Airbus takes €1.3bn charge on A400M troop carrier
Airbus has taken a €1.3bn (£1.2bn) charge on its troubled A400M military transport plane, bringing total charges on the project to more than €8bn.
The A400M has had setbacks over the years, most seriously a crash during a test flight in Spain in 2015 which led to the deaths of the four crew members.
The aerospace group reported better-than-expected 2017 profits of €4.3bn, against €3.9bn in 2016.
Revenues were “stable” at €66.8bn, up from €66.6bn.
In its statement, Airbus said higher aircraft deliveries had been “offset by a reduction in revenues of around €2bn from the perimeter changes”.
Last week, Airbus reached a provisional agreement with seven European NATO buyer countries over further delays in deliveries for the A400M.
Airbus chief executive Tom Enders said: “On A400M, we made progress on the industrial and capabilities front and agreed a re-baselining with government customers which will significantly reduce the remaining programme risks. This is reflected in a substantial one-off charge.”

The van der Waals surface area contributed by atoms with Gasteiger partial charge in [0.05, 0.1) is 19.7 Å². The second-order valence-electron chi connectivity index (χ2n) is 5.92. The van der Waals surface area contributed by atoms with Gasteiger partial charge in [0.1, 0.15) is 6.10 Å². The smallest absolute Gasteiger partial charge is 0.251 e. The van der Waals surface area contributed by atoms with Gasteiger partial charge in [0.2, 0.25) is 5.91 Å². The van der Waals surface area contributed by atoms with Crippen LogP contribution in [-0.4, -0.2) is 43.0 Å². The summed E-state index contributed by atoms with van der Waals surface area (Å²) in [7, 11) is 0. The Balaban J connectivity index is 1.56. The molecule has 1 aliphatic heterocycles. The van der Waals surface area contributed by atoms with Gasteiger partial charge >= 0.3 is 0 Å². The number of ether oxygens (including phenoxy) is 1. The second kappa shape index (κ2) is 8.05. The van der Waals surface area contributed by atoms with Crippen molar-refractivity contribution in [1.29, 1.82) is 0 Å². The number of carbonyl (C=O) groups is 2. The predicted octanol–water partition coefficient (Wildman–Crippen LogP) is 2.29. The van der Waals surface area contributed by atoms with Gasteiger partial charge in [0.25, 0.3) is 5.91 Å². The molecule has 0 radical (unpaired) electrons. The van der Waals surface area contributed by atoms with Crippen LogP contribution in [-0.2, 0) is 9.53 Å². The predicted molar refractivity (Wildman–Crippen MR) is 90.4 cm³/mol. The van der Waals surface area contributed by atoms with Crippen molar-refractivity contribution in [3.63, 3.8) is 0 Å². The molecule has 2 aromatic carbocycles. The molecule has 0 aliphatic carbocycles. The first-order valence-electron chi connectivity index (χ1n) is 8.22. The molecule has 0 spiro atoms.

Shares in the company rose by about 8% after the results were published.
Airbus said it expected to deliver about 800 commercial aircraft in 2018 if engine manufacturers met their commitments.
If it does hit those delivery targets, it said it would see profits increase by about 20% this year.
Last month the Emirates airline announced an order for up to 36 Airbus A380s.
The $16bn (£11.5bn) deal was effectively a reprieve for the A380 after Airbus threatened to stop making the jet if it could strike a deal with Emirates.
In its results statement Airbus said Emirates Airline’s latest order provided “increased visibility on the A380 programme for the years to come”.
Source by BBC